China's Tibet?: Autonomy or Assimilation

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Overview

This groundbreaking book explores China's efforts to assimilate Tibet, in the process rewriting Tibetan history to conform to Beijing's goals. Warren Smith provides the historical context for understanding the current situation through an overview of China's actual—as opposed to its promised—policies toward Tibet over time. His clear-eyed appraisal of Chinese policy convincingly shows that the PRC's ultimate intention is assimilation rather than autonomy. The author argues that Beijing fears that any genuine autonomy or dialogue with the Dalai Lama will fuel renewed nationalism in "China's Tibet," as the Chinese leadership calls its possession. The book highlights China's past and current propaganda on Tibet to demonstrate China's sensitivity and defensiveness regarding the legitimacy of its rule. It traces the history of Sino-Tibetan dialogue to show how China has tried to use it to defuse Tibetan exile and international criticism, while making no concessions in regard to Tibetan autonomy. In the absence of any solution, Smith advocates the promotion of Tibet's right to self-determination as the most viable strategy for sustaining international attention and maintaining the most essential elements of Tibetan national identity. Smith's thoroughly informed work will be valuable not only to Tibet experts and students, but also to the larger world of Tibet activists, sympathizers, and others attempting to understand China's policies.

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Editorial Reviews

Far Eastern Economic Review
In seven fluid chapters, the book covers recent Tibetan history, with an emphasis on Chinese propaganda and how Chinese leaders have viewed Tibet. . . . China’s Tibet? is essential for understanding how the Sino-Tibetan relationship became what it is today. . . . His clear-eyed analysis makes a very convincing case.
Tricycle Magazine
Anyone who is a Tibet activist, a serious student of Tibetan Buddhism, or a history buff will find Smith's book indispensable. . . . What is truly fresh and original in China's Tibet?—and reveals Smith at his most penetrating and disturbing—is his analysis of China's greatest propaganda successes. . . . The tug of war between recorded fact and historical revisionism, autonomy and assimilation, Tibetan Buddhist culture and Chinese real estate, will continue while the rest of the world looks on from the sidelines. In the meantime, we should be very grateful that Warren Smith has kept a superb scorecard for us.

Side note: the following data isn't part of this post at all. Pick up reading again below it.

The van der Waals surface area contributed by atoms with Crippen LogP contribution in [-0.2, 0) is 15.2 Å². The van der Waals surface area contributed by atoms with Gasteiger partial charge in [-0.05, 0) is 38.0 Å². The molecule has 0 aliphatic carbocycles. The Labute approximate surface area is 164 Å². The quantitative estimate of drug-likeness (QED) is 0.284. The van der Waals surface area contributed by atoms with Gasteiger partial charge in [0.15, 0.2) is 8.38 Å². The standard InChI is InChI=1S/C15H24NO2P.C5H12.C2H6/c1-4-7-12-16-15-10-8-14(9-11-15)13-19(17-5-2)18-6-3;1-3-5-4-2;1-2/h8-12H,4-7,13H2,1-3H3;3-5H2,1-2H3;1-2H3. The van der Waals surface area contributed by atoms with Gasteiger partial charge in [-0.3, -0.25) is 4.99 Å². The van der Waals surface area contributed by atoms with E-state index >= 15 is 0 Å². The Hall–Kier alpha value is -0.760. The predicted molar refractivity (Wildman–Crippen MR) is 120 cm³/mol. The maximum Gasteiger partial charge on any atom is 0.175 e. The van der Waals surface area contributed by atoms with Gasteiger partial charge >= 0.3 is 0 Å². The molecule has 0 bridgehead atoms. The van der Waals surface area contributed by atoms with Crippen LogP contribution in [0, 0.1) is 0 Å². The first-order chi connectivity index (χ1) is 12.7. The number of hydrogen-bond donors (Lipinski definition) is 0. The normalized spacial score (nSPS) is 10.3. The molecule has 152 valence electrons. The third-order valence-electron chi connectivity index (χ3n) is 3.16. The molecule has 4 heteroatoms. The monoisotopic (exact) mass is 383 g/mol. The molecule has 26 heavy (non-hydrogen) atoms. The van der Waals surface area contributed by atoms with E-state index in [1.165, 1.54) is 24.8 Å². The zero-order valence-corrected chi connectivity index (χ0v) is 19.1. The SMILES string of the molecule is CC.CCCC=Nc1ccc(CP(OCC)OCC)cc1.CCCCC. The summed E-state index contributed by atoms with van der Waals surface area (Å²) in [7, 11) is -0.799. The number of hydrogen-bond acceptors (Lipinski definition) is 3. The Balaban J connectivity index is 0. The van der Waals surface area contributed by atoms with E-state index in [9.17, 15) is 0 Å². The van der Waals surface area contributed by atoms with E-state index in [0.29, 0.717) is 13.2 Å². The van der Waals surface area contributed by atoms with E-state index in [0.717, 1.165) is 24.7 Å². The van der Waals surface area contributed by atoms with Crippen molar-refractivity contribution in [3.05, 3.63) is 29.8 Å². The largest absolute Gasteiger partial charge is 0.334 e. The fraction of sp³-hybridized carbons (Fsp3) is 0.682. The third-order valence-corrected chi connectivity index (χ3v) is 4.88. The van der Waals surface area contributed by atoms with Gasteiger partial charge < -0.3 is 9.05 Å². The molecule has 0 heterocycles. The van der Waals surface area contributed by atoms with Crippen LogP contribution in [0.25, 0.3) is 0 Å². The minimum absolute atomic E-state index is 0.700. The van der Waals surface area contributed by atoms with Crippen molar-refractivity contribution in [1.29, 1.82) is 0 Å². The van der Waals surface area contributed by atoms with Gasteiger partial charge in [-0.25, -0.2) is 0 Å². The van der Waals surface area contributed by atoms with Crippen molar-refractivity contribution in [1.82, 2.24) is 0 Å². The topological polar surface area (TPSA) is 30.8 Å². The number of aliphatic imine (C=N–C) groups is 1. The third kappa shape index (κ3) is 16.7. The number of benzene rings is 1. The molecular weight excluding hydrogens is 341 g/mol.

Wall Street Journal Asia
Admirable because it lays out in jargon-free language the political and cultural nature of the China-Tibet relationship. It is further admirable because Warren Smith, who writes for the Tibetan Service of Radio Free Asia, is scrupulously fair, including in his pages complete policy statements from Beijing and the Dalai Lama's exile government.
— July 2008
Library Journal

With Tibet in the headlines, libraries should be sure to keep an eye on the latest books on the struggles there. Both of these authors are well established in Tibetan studies as scholars and observers, and both take strong stands here against China's rhetoric and actions in Tibet. Smith (Tibetan service, Radio Free Asia) provides a thorough and specialized study of relations between the two entities over the last century. He argues that assimilation is China's goal for Tibet: Tibet is becoming more Chinese and less Tibetan, as demonstrated by the recent mass immigration of Chinese into Tibet and China's dominance of both the government and the economy. With as many as 80 footnotes per chapter, Smith's substantial, and rather pricey, book is an option for research libraries but heavy going for general readers.Thurman (Buddhist studies, Columbia Univ.; Inner Revolution), the American Buddhist monk ordained by the Dalai Lama over 40 years ago, reaches out to a broader audience. He covers some of the same ground more concisely and accessibly, delves more deeply into the Dalai Lama and Tibetan Buddhism, and adds some hopeful suggestions for finding a "middle way" in which the Dalai Lama's "ethical and spiritual revolution" can be accommodated along with China's determination to modernize Tibet, adjustments that would improve China's sagging stature in the international arena. Thurman also points out Tibet's pivotal environmental position in Asia and suggests that preserving its natural features would improve those of China because several of China's watercourses begin in Tibet. Thus, Thurman posits Tibet as both a spiritual and a natural reserve. Thurman's book is an excellent choicefor most public libraries.
—Harold M. Otness

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Product Details

  • ISBN-13: 9780742539891
  • Publisher: Rowman & Littlefield Publishers, Inc.
  • Publication date: 6/28/2008
  • Edition description: New Edition
  • Pages: 354
  • Product dimensions: 6.10 (w) x 9.10 (h) x 1.10 (d)

Meet the Author

Warren W. Smith, Jr. is a research historian with Radio Free Asia, Tibetan Service, Washington, D.C.

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Table of Contents

Part 1 Introduction Part 2 Chapter 1: Historical and Political Background Part 3 Chapter 2: Tibet under Chinese Communist Rule Part 4 Chapter 3: Democratic Reforms Part 5 Chapter 4: Cultural Revolution Part 6 Chapter 5: Autonomy or Assimilation Part 7 Chapter 6: Sino-Tibetan Dialogue Part 8 Chapter 7: The Issue of Tibet Part 9 Bibliography

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